Hypoglycemia of Infancy

Hypoglycemia (low blood sugar) in a newborn is common in pregnancies of diabetic mothers. During pregnancy, the fetus is exposed to high blood sugar levels (from the mother). The pancreas of the fetus responds by making more insulin. After birth, when this increase in insulin happens, it causes the blood sugar to drop. This usually gets better quickly. It usually happens within hours to a few days. These babies are often larger. They may need large amounts of glucose (sugar) in the early hours of life. Other uncommon forms of low blood sugar in infancy can occur. These may require more testing.


The signs and symptoms (problems) of low blood sugar in the infant are often varied. Some problems include feeding difficulties, jitteriness, a low body temperature, poor muscle tone, or periods when the breathing stops for a short time. Laboratory testing in these babies will show a low blood sugar. Testing may also show high insulin levels.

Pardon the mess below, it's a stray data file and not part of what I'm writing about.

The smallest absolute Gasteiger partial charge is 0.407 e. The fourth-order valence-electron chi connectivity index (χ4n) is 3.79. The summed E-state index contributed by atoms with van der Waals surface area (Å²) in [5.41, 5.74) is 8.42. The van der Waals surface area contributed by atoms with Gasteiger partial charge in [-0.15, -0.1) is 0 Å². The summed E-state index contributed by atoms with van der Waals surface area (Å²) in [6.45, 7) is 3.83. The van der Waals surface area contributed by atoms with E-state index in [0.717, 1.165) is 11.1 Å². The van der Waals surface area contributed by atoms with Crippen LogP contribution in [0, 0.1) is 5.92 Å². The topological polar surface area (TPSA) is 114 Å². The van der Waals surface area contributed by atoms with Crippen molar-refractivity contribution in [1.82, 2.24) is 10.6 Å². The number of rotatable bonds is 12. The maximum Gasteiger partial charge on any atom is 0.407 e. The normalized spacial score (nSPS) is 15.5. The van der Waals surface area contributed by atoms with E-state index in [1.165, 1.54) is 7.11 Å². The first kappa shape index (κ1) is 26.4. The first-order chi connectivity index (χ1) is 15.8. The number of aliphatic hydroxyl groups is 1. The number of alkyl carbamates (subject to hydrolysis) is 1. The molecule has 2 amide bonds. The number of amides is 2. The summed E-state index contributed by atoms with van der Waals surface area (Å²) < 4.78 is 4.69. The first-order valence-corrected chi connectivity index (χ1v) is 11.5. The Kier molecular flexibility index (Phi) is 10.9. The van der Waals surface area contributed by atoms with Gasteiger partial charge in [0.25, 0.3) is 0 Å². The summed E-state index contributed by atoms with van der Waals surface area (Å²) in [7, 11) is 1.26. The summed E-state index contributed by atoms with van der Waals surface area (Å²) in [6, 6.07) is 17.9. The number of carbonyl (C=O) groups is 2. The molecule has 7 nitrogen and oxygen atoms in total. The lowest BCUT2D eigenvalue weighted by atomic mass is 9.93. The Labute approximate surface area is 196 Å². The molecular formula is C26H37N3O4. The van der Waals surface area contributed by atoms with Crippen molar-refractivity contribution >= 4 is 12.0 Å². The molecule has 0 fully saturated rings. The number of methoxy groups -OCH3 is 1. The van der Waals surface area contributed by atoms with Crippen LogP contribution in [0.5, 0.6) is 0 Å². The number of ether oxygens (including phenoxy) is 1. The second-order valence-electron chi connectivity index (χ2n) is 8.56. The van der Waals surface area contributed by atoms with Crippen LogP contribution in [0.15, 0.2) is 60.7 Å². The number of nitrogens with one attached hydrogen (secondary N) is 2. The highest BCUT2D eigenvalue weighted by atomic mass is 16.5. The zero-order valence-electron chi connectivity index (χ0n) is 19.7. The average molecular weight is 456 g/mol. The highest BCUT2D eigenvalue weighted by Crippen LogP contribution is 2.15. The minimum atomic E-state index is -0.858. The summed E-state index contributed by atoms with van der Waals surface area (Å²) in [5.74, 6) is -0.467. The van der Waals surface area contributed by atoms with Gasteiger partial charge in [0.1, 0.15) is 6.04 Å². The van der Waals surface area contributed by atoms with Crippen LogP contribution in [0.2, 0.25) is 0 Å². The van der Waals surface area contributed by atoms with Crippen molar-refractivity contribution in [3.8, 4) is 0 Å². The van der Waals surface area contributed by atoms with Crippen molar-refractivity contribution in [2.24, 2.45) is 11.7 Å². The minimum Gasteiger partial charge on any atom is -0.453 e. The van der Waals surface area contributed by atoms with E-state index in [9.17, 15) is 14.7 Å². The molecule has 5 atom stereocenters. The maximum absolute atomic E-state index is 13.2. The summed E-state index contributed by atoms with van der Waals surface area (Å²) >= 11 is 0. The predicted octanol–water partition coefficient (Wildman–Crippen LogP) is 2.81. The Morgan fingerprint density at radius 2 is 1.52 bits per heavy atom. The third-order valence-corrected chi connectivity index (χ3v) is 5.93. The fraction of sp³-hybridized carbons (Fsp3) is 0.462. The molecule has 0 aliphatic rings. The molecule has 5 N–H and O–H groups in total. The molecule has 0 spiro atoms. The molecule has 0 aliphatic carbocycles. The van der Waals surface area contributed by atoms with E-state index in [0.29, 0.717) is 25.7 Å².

Low blood sugars usually respond instantly to intravenous (into the vein) glucose. Medication that decreases the production of insulin are also used. You may have to increase your baby's feedings for a short period of time. The condition gets better on its own very shortly. This condition is common. It is generally no cause for concern.